The products in question are frozen fruits and vegetables from 42 different brands that were packaged at CRF Frozen Foods of Pasco, Wash., and sold at popular grocery stores such as Trader Joe’s and Costco in all 50 U.S. states and some parts of Canada.
“The long shelf life of the recalled frozen produce is of particular concern because consumers could have purchased the products long ago and not realize they have them in their homes,” Bill Marler, a personal-injury and products-liability lawyer from Washington state, wrote on his blog on food-poisoning outbreaks.
The Food and Drug Administration released a full list of the recalled products on its website, which includes organic and non-organic broccoli, butternut squash, carrots, cauliflower, corn, edamame, green beans, Italian beans, kale, leeks, lima beans, onions, peas, pepper strips, potatoes, potato medley, root medley, spinach, sweet potatoes, and various vegetable medleys, blends, and stir fry packages, as well as blueberries, cherries, cranberries, peaches, raspberries and strawberries, according to a CRF Frozen Foods news release.
“We apologize for any concern or inconvenience this expanded recall has caused our customers and consumers who enjoy our products,” the news release said. “We are issuing this release to alert consumers not to eat these products. Consumers who purchased these products may return them to the store where they were purchased for a refund, or simply discard them.”
“Listeria monocytogenes is commonly found in soil and water,” according to the CDC. “Animals can carry the bacterium without appearing ill and can contaminate foods of animal origin, such as meats and dairy products. …When Listeria bacteria get into a food processing factory, they can live there for years, sometimes contaminating food products.”
Listeria is a serious infection caused by consuming food contaminated with the Listeria monocytogenes bacteria and primarily affects the elderly, newborns, adults with compromised immune systems and pregnant women, according to the CDC. Listeria in pregnant women can lead to miscarriages, premature delivery, stillbirth and life-threatening infections in newborns.
Symptoms include fever, muscle aches and diarrhea. If untreated, the infection can be deadly.
The packaging company initially recalled 11 frozen vegetable products April 23, expanding the recall this week to include all products processed at the facility since May 1, 2014. Operations at the Pasco facility were suspended April 25 while a review is conducted.
The outbreak was first identified in March, the CDC said, when several ill people reported eating Organic by Nature brand frozen vegetables, produced by CRF Frozen Foods.
About that same time, the Ohio Agriculture Department tested several packages of frozen vegetables for a routine product-sampling program, according to the CDC. The department found Listeria in frozen organic white sweet cut corn and petite green peas, both from the brand True Goodness by Meijer, which is produced by CRF Frozen Foods.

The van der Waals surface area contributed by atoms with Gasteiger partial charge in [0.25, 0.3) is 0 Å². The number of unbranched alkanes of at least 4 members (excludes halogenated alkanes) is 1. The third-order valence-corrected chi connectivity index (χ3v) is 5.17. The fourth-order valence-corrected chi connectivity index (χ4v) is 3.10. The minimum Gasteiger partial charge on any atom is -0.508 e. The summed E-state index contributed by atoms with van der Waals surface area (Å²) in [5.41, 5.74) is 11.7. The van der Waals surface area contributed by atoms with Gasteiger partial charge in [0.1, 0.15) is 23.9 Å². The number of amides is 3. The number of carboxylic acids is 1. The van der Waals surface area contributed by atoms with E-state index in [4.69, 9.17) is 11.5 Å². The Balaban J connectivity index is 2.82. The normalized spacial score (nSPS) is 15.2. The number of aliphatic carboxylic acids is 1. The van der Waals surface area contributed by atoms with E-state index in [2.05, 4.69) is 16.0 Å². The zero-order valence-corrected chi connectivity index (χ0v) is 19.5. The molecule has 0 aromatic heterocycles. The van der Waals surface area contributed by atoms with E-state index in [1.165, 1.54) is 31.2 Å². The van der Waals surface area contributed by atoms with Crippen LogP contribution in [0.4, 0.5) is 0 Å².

After further testing, officials found that the food products were related genetically to the Listeria found in the ill patients, the CDC reported, providing a more concrete link to CRF Frozen Foods.
Of the eight known cases, six were discovered between 2013 and 2015. The first was found in September 2013 and the most recent was on March 28. The victims have all been between ages 56 and 86, and most are women. All were hospitalized.
Listeria outbreaks aren’t uncommon in the United States.
One of the most well-known outbreaks came in 2015, when Blue Bell Creameries recalled all of its ice cream products after 10 people across four states fell ill. Three people died. The recall was the first in the company’s more than 100-year history.
In January, Dole recalled all salad mixes produced in an Ohio processing facility after people who consumed the greens fell ill. In total, 19 cases were reported across 19 states. All 19 people were hospitalized, and one person from Michigan died from the infection. One case was reported in a pregnant woman. An additional 14 cases were reported in Canada, according to the Public Health Agency of Canada.
Past Listeria cases have included contaminated raw milk, prepackaged caramel apples and several different cheese products.
One of the most deadly outbreaks involved bacteria ridden cantaloupes from Jensen Farms in Colorado in 2011. The case count climbed to 147, and the food-borne illness killed 33 people and hospitalized 143 people across 28 states. One woman, who was pregnant when she fell ill, had a miscarriage.
The CDC called the frozen vegetable case “complicated” and said the investigation is ongoing.
CRF Frozen Foods asked concerned consumers to call the company hotline at 844-483-3866.